The Business On: Steven Cohen, SAC Capital

The man with the shark?

This titan of the hedge fund industry does indeed have a decomposing shark at home in Connecticut, where his 14-acre estate is home to an astonishing collection of art, including that Damien Hirst to which you refer. But these days his focus is on sharks of a different kind, enemies in the federal government who seem out to get him.

Prosecutors? Politicians?

Yes and yes. SAC Capital, Mr Cohen's firm, has been firmly denying rumours of insider trading for years, but prosecutors in New York, fresh from discovering insider deals at Raj Rajaratnam's Galleon Group, spread their dragnet further and arrested two former SAC traders earlier this year. One pleaded guilty last month. SAC said it was "outraged" to discover the transgressions. Now, on Capitol Hill, Senator Chuck Grassley's Ways and Means Committee has started an investigation, too.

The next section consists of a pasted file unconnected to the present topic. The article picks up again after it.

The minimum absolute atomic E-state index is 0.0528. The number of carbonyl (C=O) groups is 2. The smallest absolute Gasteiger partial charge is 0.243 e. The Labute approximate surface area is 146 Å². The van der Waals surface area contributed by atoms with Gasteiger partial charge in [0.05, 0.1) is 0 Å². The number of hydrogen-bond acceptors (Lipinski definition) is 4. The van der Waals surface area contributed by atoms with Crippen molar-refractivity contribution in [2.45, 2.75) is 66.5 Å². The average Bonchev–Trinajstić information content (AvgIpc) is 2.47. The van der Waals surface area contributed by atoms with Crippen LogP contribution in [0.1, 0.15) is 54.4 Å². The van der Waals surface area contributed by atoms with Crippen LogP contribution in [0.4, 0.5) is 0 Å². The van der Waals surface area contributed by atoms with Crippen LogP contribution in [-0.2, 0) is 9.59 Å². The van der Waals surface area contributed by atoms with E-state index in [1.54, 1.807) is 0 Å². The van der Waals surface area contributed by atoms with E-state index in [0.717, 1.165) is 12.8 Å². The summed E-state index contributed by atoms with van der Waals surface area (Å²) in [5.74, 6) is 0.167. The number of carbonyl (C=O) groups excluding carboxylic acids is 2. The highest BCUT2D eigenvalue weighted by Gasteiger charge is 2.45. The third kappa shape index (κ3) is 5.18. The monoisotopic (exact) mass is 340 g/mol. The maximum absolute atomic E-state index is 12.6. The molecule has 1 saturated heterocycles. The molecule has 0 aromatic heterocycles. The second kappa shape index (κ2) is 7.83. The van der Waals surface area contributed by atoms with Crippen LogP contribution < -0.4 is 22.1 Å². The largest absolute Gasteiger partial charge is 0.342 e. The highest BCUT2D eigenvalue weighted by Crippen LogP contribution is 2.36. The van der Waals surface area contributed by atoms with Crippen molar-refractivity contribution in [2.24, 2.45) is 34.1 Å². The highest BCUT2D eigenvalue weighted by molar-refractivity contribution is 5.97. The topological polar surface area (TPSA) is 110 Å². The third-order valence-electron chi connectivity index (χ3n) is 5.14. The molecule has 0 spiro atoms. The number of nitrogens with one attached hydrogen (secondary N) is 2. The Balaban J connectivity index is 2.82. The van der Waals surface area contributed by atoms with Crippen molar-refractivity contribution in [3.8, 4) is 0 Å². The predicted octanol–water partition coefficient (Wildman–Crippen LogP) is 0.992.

Why so much suspicion?

SAC has been an extraordinarily successful trading operation, and Mr Cohen has been an extraordinarily successful trader. His eponymous SAC Capital grew from $25m under management in 1994 to $12bn now. Mr Cohen himself is worth $8bn.

Any evidence against Mr Cohen personally?

No suggestion of any wrongdoing from any of the current investigations, no. In a bizarre spat with his ex-wife two years ago, her lawsuit against him accused him of insider trading early in his career, but she dropped the suit.

He must be getting fed up with the innuendo

Too right. He even took to the pages of Vanity Fair last summer to give only the second interview in his career and to explain that he was mystified by the rumours. "It was like a circus, a fucking circus. Well, things are finally calming down. The press is moving on. This story will be the last anyone reads about me for a while, I think."

Er, that turned out to be optimistic

Too right. Now, over to Senator Grassley.